Posts Tagged With: vocabulary

Back to Basics- Sleep

Back to Basics- Sleep

We all need our rest. Some of us are active during the day and some of us are active during the night. When an animal is active all depends on their lifestyle. Not all animals rest much and some rest many hours. We are going to learn some terms for all of these adaptations!

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Nocturnal: being active at night. Animals that are nocturnal are primarily active during the evening and night and sleep during the day. Animals have many reasons to be nocturnal; it helps protect them from predators, their prey may be nocturnal too and it helps them avoid the heat of the day.

Aye-ayes are nocturnal animals. They forage for bugs in the trees at night.

aye aye

 

Diurnal: being active during the day. Many animals are active during the day, including many reptiles who bask in the sun for warmth and energy.

Meerkats spend their days looking for grubs and sleep in their burrows at night.

meerkat

 

 

Crepuscular: an animal is active during twilight- dawn or dusk. Many animals are most active during the dawn and dusk, like lions. These times are great to avoid the heat of the day. Also it’s a good time for animals who often are prey to hide in the darker light.

Rabbits are most active at dawn and dusk.

rabbit

 

Some fun sleep facts:

  • Elephants only sleep around 3-4 hours a night. And yes we sleep standing up and so do horses!
  • Brown bats sleep around 20 hours.
  • Giraffes sleep only around 2 hours a day.
  • Not all animals must rest in one large chunk. They can catch little naps here and there.
  • Bats do sleep upside down.
  • Dolphins and some whales are conscious breathers- they must think about breathing. When they rest/sleep they only rest half of their brain at one time so the other half can help them breath!
  • Birds who spend most of their life soaring in the air, take power naps in short intervals!
Categories: adventure, Animals, Children, conservation, education, Environment, nature, science, Today's Post, vocabulary, wildlife | Tags: , , , , , , , , | 1 Comment

Back to Basics- Symbiosis

Back to Basics- Symbiosis

Symbiosis is a big word! Edmond thought he would teach you how to pronounce it before we explained more about it.

Symbiosis: interaction between two different organisms living in close physical association, typically to the advantage of both.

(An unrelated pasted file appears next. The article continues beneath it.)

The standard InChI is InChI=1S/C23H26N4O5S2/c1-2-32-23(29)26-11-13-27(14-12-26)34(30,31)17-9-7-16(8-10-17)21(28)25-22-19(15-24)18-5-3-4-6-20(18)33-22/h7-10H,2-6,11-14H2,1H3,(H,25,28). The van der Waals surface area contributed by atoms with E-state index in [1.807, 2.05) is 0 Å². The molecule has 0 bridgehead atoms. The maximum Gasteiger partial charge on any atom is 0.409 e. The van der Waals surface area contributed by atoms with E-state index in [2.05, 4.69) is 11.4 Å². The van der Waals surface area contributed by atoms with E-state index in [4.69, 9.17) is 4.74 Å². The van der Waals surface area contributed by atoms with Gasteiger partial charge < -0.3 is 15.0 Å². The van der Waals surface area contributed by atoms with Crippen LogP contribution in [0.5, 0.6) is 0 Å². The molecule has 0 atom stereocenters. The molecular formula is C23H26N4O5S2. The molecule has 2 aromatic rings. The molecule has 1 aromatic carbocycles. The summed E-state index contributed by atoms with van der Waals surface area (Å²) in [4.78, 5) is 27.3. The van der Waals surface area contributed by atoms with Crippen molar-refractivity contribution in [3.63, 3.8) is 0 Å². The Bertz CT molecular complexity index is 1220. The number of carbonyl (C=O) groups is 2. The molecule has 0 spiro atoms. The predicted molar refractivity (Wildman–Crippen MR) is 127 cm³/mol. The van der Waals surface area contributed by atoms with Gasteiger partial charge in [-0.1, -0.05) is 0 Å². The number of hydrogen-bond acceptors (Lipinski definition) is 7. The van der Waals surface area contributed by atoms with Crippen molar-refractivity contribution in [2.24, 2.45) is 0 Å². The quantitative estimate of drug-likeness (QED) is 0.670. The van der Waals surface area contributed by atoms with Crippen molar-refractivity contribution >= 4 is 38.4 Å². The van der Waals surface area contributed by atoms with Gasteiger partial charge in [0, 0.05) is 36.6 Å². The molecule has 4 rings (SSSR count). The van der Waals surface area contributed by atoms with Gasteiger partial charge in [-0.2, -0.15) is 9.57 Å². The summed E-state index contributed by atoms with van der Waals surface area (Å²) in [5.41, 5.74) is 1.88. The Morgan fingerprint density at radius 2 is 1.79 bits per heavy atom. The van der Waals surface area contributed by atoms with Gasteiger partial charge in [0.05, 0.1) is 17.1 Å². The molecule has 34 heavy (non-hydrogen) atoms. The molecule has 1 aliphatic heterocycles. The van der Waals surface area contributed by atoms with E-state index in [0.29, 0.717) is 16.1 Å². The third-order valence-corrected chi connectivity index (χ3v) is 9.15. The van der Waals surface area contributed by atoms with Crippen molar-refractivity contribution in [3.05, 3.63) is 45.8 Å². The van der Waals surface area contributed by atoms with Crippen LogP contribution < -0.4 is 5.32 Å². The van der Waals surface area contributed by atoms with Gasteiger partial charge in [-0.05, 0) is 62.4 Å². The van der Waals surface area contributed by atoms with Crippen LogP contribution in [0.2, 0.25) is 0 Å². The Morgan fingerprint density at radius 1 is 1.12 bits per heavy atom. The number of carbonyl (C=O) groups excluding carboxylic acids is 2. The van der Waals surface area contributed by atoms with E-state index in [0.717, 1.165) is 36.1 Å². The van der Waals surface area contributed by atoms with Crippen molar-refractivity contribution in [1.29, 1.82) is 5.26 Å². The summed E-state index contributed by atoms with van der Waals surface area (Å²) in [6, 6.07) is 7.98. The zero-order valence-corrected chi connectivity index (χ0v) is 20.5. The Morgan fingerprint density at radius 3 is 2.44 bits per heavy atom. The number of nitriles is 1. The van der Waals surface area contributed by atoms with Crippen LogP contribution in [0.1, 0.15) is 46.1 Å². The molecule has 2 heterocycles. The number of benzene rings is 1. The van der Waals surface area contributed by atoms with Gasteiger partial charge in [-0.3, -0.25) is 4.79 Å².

-Mutualism: symbiosis that is beneficial to both organisms involved. (Ex- anemones and clownfish)

clown

     -Commensalism: a relationship between individuals of two species in which one species obtains food or other benefits from the other without either harming or benefiting the latter. (Ex- yellow tangs and sea turtle)

turtle

      -Parasitism: relationship in which one organism (the parasite) benefits and the other (the host) is generally harmed. Parasites derive nutrition from their host and may also gain other benefits such as shelter and a habitat in which to grow and reproduce. (Ex- barnacles)

barnacles

 

Now you know all about symbiosis, including how to pronounce it!

Categories: adventure, Animals, Children, conservation, education, Environment, nature, science, Today's Post, vocabulary, wildlife | Tags: , , , , , , , , , | 1 Comment

Back to Basics- Producers/Consumers

Back to Basics- Producers/Consumers

We learned all the vocabulary for what animals are called by what they eat! Today we are talking a bit more about the food web with producers and consumers!

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Plants/Producers: Plants produce their own food. They convert energy from the sun, carbon dioxide and water from the soil to make glucose/sugar. This is called photosynthesis.

Animals/Consumers: Animals get their energy/food from other sources since they can not produce it themselves. They consumer either plants, other animals or both to live.

Consumers are broken down in to three categories:

Primary: animals that are herbivores.

Secondary: animals that are omnivores and carnivores.

Tertiary: animals are often called apex predators. They are at the top of the of the food chain. They are either carnivores or omnivores.

Fungus/Bacteria/Decomposers: Decomposers break down decaying organic (plant/animal) material and return it to the soil! Some insects do this also.

 

As you can begin to imagine, the food web is a delicate balance! If you remove one animal/plant from a the ecosystem then you can put the whole system out of whack and endanger certain animals. If a apex predator disappears, then a primary consumer can overpopulate and their resources can reach capacity!

sea otter

At one time the southern sea otter was hunted to very low numbers. These carnivores eat urchins and keep their populations in check. The urchins eat kelp. When there are no sea otters to eat the urchins, the urchins begin to eat the kelp forest at alarming rates. Without the kelp forest, many other fish and invertebrates would lose their habitat. As the otters populations have grown after being protected, the balance of the kelp forest has been restored!